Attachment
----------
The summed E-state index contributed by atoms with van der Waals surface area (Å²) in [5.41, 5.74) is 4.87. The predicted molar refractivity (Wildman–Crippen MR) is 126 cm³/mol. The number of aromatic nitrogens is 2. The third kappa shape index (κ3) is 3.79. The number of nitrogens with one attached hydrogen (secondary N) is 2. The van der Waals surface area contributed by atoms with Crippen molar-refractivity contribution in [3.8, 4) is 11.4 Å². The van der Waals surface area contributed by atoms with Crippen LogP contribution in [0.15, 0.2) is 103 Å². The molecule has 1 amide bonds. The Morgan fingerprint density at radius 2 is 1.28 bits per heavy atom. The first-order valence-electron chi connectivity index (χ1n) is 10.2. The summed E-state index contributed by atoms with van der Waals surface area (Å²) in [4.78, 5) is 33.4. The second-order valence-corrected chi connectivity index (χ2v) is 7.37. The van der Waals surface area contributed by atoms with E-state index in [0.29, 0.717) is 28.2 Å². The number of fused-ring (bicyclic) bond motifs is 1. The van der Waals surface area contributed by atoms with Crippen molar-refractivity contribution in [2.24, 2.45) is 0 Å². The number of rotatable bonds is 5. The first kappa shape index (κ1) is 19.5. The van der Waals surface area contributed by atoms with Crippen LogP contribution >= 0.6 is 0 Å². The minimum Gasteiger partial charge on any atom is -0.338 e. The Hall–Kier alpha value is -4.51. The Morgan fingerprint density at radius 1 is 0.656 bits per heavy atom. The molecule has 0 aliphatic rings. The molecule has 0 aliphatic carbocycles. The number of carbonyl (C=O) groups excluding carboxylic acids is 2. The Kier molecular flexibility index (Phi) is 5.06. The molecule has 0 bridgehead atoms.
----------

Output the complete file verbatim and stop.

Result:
The summed E-state index contributed by atoms with van der Waals surface area (Å²) in [5.41, 5.74) is 4.87. The predicted molar refractivity (Wildman–Crippen MR) is 126 cm³/mol. The number of aromatic nitrogens is 2. The third kappa shape index (κ3) is 3.79. The number of nitrogens with one attached hydrogen (secondary N) is 2. The van der Waals surface area contributed by atoms with Crippen molar-refractivity contribution in [3.8, 4) is 11.4 Å². The van der Waals surface area contributed by atoms with Crippen LogP contribution in [0.15, 0.2) is 103 Å². The molecule has 1 amide bonds. The Morgan fingerprint density at radius 2 is 1.28 bits per heavy atom. The first-order valence-electron chi connectivity index (χ1n) is 10.2. The summed E-state index contributed by atoms with van der Waals surface area (Å²) in [4.78, 5) is 33.4. The second-order valence-corrected chi connectivity index (χ2v) is 7.37. The van der Waals surface area contributed by atoms with E-state index in [0.29, 0.717) is 28.2 Å². The number of fused-ring (bicyclic) bond motifs is 1. The van der Waals surface area contributed by atoms with Crippen molar-refractivity contribution in [2.24, 2.45) is 0 Å². The number of rotatable bonds is 5. The first kappa shape index (κ1) is 19.5. The van der Waals surface area contributed by atoms with Crippen LogP contribution >= 0.6 is 0 Å². The minimum Gasteiger partial charge on any atom is -0.338 e. The Hall–Kier alpha value is -4.51. The Morgan fingerprint density at radius 1 is 0.656 bits per heavy atom. The molecule has 0 aliphatic rings. The molecule has 0 aliphatic carbocycles. The number of carbonyl (C=O) groups excluding carboxylic acids is 2. The Kier molecular flexibility index (Phi) is 5.06. The molecule has 0 bridgehead atoms.